Thursday, January 15, 2009

What can medical tourism learn from previous recessions?

How will the medical tourism sector fare in a global recession that's affecting everything from house prices to car sales to polar bears and dog ownership!

If unemployment in the Western world climbs to record levels in the coming year, is this good news or bad news for the healthcare sector?

Some good news comes in a recent McKinsey analysis. According to McKinsey, in previous recessions, US consumers changed their their spending priorities rather than cutting all expenditure across the board. In discretionary areas of expenditure such as dining out, personal care products, and charitable donations fell. But expenditure on groceries, books, insurance, education and healthcare actually rose.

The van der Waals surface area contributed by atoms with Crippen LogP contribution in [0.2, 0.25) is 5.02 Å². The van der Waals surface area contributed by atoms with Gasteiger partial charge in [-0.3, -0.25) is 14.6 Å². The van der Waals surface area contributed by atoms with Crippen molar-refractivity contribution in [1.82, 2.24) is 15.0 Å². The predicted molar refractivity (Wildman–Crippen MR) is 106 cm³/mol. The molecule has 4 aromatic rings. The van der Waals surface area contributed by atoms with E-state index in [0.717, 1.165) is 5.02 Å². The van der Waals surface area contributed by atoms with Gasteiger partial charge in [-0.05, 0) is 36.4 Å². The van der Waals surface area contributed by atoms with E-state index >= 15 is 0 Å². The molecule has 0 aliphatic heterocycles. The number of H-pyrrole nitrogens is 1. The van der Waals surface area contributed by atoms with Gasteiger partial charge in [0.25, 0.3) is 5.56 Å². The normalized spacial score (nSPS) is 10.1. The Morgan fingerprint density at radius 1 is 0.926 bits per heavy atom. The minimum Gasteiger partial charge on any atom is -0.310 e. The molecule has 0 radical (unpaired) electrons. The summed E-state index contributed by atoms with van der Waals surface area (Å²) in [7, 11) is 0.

See the McKinsey analysis - Industry trends in recessions.

However.... compared to the 1990/91 and 2000/01 downturns what we are facing now could be much much worse. In the UK, there are early indications that discretionary expenditure on private education and, of more relevance, private self paid surgery is being affected.

It remains to be seen whether those with less money in their pockets will be attracted by low cost treatment abroad , and whether the credit crunch stimulates new demand for medical tourism.


Unknown said...

Chances are people probably will not be able to afford insurance during this recession time. In order to find affordable medical care then, they might turn to medical tourism. Medical Tourism company such as WorldMed Assist can help them find some of the best quality doctors and facilities. Visit the site for the story of Rand Loftness who saved over 95% on his cardiac procedure.

Anonymous said...

I don't think medical tourism can be affected much from such recessions.